[10/30/18 I have Seagram’s official protocols for this and all the equipment including analytical balance. I’ve been a little too busy to do much with it.]
Long ago I linked to a great paper called Controlling Gin Flavor from Herman Wilkie’s team at Hiram Walker in 1937. Wilkie is a very important distilling figure and it should be known is the true father of vacuum distilled alcoholic beverages. In the paper, back in 1937, Wilkie mentions a new era they had just entered where the botanical charge of a gin was scaled for oil yield. This acknowledges that the oil yield is inconsistent and if you just weigh your botanicals, you will end up with a less than consistent product. And sadly I suspect we have returned to the pre-Wilkie era which in my opinion is less than craft.
Gin production in the past has been characterized by lack of control over many of the important variables such as quality of spirits, quantity and quality of flavor in the various botanicals used, variable types and methods of operating the still, etc. Critical study of these variables disclosed valuable information which led to standardization of spirits and operations which, with proper selection of botanicals and regulation of the quantity of each ingredient used in the formula in accordance with its flavor value, now permits the production of gin under technical control which guarantees uniformity and quality of final product.
– Controlling Gin Flavor
Wilkie notes that some distillery labs use the Clevenger Method of finding the oil yield which simply employs steam distillation while Hiram Walker uses a method, likely a Soxhlet extractor, with an ether as the solvent. The oil extracted is simply weighed then converted to a percent oil yield. What the paper doesn’t mention is how large their sample size is which is very important for what I aim to do.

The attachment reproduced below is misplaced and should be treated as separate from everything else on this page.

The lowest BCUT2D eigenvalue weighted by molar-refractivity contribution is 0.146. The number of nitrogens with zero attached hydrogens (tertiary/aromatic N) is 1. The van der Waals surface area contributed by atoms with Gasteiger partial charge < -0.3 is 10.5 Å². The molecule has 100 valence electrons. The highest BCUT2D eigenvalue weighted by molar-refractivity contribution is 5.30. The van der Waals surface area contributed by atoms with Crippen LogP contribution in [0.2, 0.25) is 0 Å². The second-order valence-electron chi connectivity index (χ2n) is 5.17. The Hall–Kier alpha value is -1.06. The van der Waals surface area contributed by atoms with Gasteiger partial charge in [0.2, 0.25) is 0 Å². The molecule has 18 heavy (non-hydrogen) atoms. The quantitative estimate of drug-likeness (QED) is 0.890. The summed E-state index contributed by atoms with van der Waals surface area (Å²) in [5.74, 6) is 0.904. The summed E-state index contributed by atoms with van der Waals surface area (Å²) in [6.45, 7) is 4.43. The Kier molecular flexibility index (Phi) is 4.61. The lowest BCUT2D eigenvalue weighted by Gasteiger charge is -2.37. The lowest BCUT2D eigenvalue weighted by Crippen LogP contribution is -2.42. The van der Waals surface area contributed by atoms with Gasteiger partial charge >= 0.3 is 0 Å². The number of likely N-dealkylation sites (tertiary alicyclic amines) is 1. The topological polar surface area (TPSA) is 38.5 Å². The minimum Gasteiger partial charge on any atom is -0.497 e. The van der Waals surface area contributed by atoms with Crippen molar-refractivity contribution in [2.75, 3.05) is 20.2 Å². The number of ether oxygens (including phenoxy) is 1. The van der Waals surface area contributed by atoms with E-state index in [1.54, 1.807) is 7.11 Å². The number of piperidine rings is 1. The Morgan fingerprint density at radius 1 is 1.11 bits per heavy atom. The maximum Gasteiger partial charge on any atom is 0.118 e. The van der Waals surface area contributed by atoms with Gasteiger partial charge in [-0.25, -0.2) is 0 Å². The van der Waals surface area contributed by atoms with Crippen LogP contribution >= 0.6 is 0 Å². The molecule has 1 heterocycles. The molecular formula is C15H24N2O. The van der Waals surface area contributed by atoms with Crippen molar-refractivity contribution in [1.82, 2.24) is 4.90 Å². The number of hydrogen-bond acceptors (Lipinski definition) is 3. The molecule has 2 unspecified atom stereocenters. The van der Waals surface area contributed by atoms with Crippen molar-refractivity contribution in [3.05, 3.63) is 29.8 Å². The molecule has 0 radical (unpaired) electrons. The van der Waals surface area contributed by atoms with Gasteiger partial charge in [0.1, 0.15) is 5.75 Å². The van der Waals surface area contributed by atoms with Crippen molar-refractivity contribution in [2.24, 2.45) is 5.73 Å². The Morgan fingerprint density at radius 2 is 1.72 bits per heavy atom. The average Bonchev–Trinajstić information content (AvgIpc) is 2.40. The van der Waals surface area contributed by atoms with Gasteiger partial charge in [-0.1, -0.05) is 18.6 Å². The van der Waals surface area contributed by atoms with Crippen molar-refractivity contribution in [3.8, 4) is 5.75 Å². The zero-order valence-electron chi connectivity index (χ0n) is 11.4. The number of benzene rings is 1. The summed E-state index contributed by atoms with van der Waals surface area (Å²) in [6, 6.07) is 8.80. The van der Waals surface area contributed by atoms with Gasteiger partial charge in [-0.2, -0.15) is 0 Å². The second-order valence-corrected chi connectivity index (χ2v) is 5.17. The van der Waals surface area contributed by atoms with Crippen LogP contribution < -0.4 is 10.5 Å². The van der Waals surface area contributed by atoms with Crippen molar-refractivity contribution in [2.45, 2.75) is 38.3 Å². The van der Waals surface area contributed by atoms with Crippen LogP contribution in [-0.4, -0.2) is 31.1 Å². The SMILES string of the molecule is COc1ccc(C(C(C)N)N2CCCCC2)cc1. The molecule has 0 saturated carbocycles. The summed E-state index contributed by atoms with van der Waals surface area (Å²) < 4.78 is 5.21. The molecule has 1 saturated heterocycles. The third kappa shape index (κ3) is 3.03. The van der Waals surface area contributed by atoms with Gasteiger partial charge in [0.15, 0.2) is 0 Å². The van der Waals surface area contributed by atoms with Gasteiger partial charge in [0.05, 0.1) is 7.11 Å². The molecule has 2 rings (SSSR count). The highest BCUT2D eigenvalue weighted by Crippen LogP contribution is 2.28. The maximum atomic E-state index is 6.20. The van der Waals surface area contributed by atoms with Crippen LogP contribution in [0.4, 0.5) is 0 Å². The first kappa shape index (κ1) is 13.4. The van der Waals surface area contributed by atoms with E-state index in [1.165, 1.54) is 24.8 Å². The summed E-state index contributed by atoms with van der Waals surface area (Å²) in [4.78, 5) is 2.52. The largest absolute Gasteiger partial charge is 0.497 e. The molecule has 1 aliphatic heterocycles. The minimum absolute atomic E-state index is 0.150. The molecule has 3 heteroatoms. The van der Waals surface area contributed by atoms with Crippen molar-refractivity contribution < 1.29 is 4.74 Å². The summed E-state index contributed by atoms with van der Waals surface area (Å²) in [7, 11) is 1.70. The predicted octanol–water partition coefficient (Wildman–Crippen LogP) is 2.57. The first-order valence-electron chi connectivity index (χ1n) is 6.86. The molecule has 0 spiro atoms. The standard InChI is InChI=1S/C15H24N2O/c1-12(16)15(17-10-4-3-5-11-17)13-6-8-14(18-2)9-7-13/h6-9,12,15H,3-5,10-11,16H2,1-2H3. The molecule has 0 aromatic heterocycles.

No small producers to my knowledge are performing any of this analysis and these days it should be easier than ever with teaching resources like youtube, equipment procurement resources like ebay, and already purified chemicals affordably available from the likes of Fisher Scientific (but you need a commercial account and clearance to ship).
To explore this type of analysis I bought a 500 mL Soxhlet extractor from ebay and already made some miss steps. Many Soxhlet extractors use a thimble to hold the botanicals and I bought one for $40 that I probably didn’t need. According to some youtube soxhlet demos, the bottom of the extractor can be lined with a simple bleached cotton pad and the botanicals simply tucked into a coffee filter. Its a much cheaper solution and even increases the volume the extractor can hold.
The soxhlet extractor works by condensed solvent filling a chamber holding the botanicals until it reaches the level of a siphon tube eventually drains the chamber similar to flushing a toil. the drained solvent eventually evaporates refilling the chamber with fresh warm solvent. This means that the duration for running the apparatus can be considered in terms of flushes. Great advice is taken from here.
The amount of powder depends on the weight of the drug. If the powder is from roots or stem parts, it will be comparatively heavier than leaf powder. So heavier powder will be needed more as it will settle well in the extractor. What I mean to say is that the weight of the material is not a problem. It depends upon the size of the extractor you are using. Only thing is that it should be filled in extractor at least 1 inch below the siphon tube to avoid its entry there and finally in the flask.
So do not over fill the cavity.